The result is a function of a complex variable \(s=\sigma+j\omega\), and is defined as the bilateral Laplace transform that we started with \(\eqref{eq:laplace2}\).

$$ F(s) = \int_{-\infty}^\infty e^{-st}f(t)\ \mathrm{d}t=\mathfrak{B}\left\{\,f(t)\,\right\} $$

Inverse Fourier transform

For completeness the inverse Fourier transform:

$$ f(t)\ =\ \frac{1}{2\pi}\int_{-\infty}^{\infty}e^{j\omega t}\ F(\omega)\ d\omega \label{eq:fourier2inv} $$

—-

Discrete Time Fourier Transform

As part of the Z-transform, we defined:

$$ z\triangleq\mathrm{e}^{sT} \nonumber $$ where \(s=\sigma+j\omega\)

To find the frequency response, we follow the same methodology as for the Discrete Time Fourier Response and evaluate the \(z\)-domain expression \(F(z)\) along \(s=j\omega\) where $$ z = \left.\mathrm{e}^{sT}\right|_{s=\omega T} = \mathrm{e}^{j\omega T} \label{eq:zunitcircle} $$

In the \(z\)-plane, angular frequency are shown in normalized form, where the normalized angular frequency \(\omega T\) is the angle with the positive horizontal axis, what places \(\omega T=0\) at \(1\) on the positive horizontal axis. Positive frequencies go in a counter-clockwise pattern from there, occupying the upper semicircle. Negative frequencies form the lower semicircle. The positive and negative frequencies meet at the common point of \(\omega T=\pi\) and \(\omega T=-\pi\). This implies that the expression \(\mathrm{e}^{j\omega T}\) corresponds to the unit circle. As we will see later, this circular geometry corresponds to the periodicity of the frequency spectrum of the discrete signal.

z-plane frequency response

This evaluation along \(\mathrm{e}^{j\omega T}\) is called the Discrete Time Fourier Transform (DTFT). $$ \begin{align} f[n] \fourier & \left.F(z)\right|_{z=\mathrm{e}^{j\omega T}}=\left.\sum_{n=0}^\infty z^{-n}\ f[n]\right|_{z=\mathrm{e}^{j\omega T}} \nonumber \\ \fourier & F(\mathrm{e}^{j\omega T})=\sum_{n=0}^\infty (\mathrm{e}^{j\omega T})^{-n}\ f[n] \end{align} $$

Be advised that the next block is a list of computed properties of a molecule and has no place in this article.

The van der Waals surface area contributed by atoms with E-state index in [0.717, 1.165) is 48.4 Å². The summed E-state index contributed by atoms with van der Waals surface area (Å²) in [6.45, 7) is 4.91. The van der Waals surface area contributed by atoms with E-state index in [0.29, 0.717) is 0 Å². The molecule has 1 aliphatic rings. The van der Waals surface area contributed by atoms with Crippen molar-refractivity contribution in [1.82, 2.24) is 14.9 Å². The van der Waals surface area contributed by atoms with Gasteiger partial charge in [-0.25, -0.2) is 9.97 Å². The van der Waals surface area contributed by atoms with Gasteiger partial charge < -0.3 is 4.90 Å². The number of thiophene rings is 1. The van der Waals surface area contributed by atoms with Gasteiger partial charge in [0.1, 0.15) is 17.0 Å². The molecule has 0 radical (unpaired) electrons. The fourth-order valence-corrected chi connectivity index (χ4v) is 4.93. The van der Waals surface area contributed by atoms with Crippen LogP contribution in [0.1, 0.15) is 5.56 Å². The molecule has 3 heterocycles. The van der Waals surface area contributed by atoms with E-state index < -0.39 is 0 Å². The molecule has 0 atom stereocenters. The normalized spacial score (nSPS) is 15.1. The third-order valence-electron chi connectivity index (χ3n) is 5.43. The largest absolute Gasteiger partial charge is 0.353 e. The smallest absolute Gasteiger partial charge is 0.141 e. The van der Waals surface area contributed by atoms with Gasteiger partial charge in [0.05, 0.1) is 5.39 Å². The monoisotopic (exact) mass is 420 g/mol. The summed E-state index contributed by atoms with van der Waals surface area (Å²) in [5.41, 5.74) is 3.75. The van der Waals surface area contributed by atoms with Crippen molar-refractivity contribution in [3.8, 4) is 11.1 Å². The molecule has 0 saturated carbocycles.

The Discrete Time Fourier Transform follows as $$ \shaded{ f[n]\,\fourier\, F(\mathrm{e}^{j\omega T})=\sum_{n=0}^\infty \mathrm{e}^{-jn\omega T}\ f[n] } $$

Since \(\omega\) is a continuous variable, there are an infinite number of possible values for \(\omega T\) from \(0\) to \(2\pi\) or from \(-\pi\) to \(\pi\). [src: MIT-ocw]

Let there be \(N\) samples equally spaced around the unit circle $$ w_k=\frac{2\pi k}{N},\quad k=0,1,\ldots,N-1 $$ and define the N samples of \(F(\mathrm{e}^{j\omega T})\) $$ \begin{align} F[k] &\triangleq \left.F(\mathrm{e}^{j\omega T})\right|_{\omega=\frac{2\pi k}{N}}\nonumber\\ &= \sum_{n=0}^\infty \mathrm{e}^{-jn\frac{2\pi k}{N} T}\ f[n] \end{align} $$

Define a shorthand notation $$ W_n\,\triangleq\,\mathrm{e}^{-j\frac{2\pi}{N}} $$ so that $$ \begin{align} F[k] &= \sum_{n=0}^\infty (W_{\small N})^{nkT}\ f[n] \end{align} $$

Since \(f[n]\) is can be infinity long and the summation is to infinity, we can still not compute \(F[k]\). Even if \(f[n]\) were finite, we \(F[k]\) is sampling the DTFT, and might not be able to recover \(f[n]\). There are some required condition for which we willl be able to recover \(f[n]\) from the \(F[k]\).

If you restrict the Z-transform to the unit circle in the \(z\)-plane, you then get the Discrete Time Fourier Transform.